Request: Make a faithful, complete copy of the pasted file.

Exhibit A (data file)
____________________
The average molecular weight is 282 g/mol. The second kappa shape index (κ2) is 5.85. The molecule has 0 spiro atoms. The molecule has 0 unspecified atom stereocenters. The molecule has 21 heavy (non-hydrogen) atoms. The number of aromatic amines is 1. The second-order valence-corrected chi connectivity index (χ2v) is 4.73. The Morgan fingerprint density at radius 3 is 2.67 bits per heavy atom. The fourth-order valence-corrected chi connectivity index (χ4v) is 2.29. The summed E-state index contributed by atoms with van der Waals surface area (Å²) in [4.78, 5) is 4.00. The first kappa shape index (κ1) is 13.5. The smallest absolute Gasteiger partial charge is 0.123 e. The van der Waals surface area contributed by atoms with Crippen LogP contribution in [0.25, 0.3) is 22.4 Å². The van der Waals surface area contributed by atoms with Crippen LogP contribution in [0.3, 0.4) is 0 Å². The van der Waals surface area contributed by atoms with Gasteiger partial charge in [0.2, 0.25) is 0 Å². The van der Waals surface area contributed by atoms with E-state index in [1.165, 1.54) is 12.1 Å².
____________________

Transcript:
The average molecular weight is 282 g/mol. The second kappa shape index (κ2) is 5.85. The molecule has 0 spiro atoms. The molecule has 0 unspecified atom stereocenters. The molecule has 21 heavy (non-hydrogen) atoms. The number of aromatic amines is 1. The second-order valence-corrected chi connectivity index (χ2v) is 4.73. The Morgan fingerprint density at radius 3 is 2.67 bits per heavy atom. The fourth-order valence-corrected chi connectivity index (χ4v) is 2.29. The summed E-state index contributed by atoms with van der Waals surface area (Å²) in [4.78, 5) is 4.00. The first kappa shape index (κ1) is 13.5. The smallest absolute Gasteiger partial charge is 0.123 e. The van der Waals surface area contributed by atoms with Crippen LogP contribution in [0.25, 0.3) is 22.4 Å². The van der Waals surface area contributed by atoms with Crippen LogP contribution in [0.3, 0.4) is 0 Å². The van der Waals surface area contributed by atoms with Gasteiger partial charge in [0.2, 0.25) is 0 Å². The van der Waals surface area contributed by atoms with E-state index in [1.165, 1.54) is 12.1 Å².